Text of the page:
Each of the buildings house art galleries, shops, restaurants and libraries dedicated to the performing arts and tours are available if you'd like to visit the interior. 

National Theatre and Concert Hall Website: English | 中文 

Park

The people of Taiwan people are extremely well-skilled when it comes to the art of designing beautiful landscapes and the gardens. The skill, care and design that goes into designing even small floral arrangements in Taiwan is extremely admirable. The groundskeepers at the Chiang Kai-Shek Memorial Hall however take landscape design to a whole new level with well-curated pieces of landscaping art to each side of Democracy Boulevard.

The forested parks to the side and behind the Memorial Hall are also quite impressive. The parks are a haven for wildlife serving as the home for squirrels, birds, fish, turtles and cranes. Local people come to the park to exercise as well as feed the wildlife.

The parks, like the floral designs next to Democracy Boulevard are artificial, but after almost thirty years of existence they seem almost natural. The trees have grown quite large and a stroll through the forest walkways is a peaceful escape from the city.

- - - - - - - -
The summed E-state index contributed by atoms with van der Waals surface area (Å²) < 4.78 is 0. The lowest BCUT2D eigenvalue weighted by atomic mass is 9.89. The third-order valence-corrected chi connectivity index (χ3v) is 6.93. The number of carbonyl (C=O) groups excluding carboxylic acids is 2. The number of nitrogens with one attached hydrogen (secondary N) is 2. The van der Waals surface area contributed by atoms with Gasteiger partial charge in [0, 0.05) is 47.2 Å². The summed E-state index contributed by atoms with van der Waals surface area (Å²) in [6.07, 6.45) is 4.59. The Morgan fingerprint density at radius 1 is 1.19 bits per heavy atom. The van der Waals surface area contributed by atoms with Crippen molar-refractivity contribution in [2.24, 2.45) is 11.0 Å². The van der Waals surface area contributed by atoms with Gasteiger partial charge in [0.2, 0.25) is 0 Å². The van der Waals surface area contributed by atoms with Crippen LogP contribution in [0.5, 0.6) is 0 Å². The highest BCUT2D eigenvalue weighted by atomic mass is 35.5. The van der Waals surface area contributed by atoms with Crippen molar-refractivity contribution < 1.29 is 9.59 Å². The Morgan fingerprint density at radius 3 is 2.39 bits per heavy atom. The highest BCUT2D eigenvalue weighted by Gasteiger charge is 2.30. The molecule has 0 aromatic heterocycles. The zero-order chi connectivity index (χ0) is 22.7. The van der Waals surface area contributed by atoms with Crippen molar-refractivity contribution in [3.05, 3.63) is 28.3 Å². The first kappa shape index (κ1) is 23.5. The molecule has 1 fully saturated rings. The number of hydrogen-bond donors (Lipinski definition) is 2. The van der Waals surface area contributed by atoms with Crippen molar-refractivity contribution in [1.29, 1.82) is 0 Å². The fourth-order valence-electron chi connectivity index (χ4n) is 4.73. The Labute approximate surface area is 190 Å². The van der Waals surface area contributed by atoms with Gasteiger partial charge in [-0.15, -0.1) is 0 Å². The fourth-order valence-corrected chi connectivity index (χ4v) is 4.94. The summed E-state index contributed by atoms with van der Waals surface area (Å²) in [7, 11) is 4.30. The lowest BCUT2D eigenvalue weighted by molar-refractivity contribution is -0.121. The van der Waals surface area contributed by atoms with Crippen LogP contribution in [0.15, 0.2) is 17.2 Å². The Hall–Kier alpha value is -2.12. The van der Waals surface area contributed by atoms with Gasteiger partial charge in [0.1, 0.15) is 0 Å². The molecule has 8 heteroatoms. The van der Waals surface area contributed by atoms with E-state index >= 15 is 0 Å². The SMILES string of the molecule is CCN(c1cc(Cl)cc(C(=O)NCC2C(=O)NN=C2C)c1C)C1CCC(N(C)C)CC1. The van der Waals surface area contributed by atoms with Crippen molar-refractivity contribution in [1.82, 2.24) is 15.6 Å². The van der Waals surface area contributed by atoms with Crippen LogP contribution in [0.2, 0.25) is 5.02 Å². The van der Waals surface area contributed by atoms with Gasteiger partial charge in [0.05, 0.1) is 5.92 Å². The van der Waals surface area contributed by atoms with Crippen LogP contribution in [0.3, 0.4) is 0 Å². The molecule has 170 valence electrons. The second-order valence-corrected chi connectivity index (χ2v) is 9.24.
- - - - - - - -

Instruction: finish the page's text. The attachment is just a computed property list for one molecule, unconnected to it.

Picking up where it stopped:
Each side of the park has a 3000 square meter pond which are named "Yunhan Pond" (雲漢池) and "Guang Hua Pond" (光華池) respectively. The ponds are home to turtles, frogs, King Fishers and a variety of carp.

As one of the top travel destinations in Taiwan, the Chiang Kai-Shek Memorial Hall and park should definitely be considered a must visit stop for any traveller visiting Taiwan.

Chiang made a point even in death to show that his "China" was the better one and that traditional Chinese culture and architecture had a place in modern Taiwanese society while the Communists in China were wreaking havoc and destroying remnants of the past.

The architectural design put on display in this park is amazing and the sheer size of it makes it awe-inspiring for anyone who enjoys a bit of traditional design with a modern touch. 

While a trip to the Memorial Park is highly recommended by most travel guides, I also recommend taking some time to educate yourself about the complicated history of the man who was an important figure during the Second World War and whose oppression and authoritarian style of governance for better or worse shaped Taiwan into the modern country it is today. Below are some links that will help: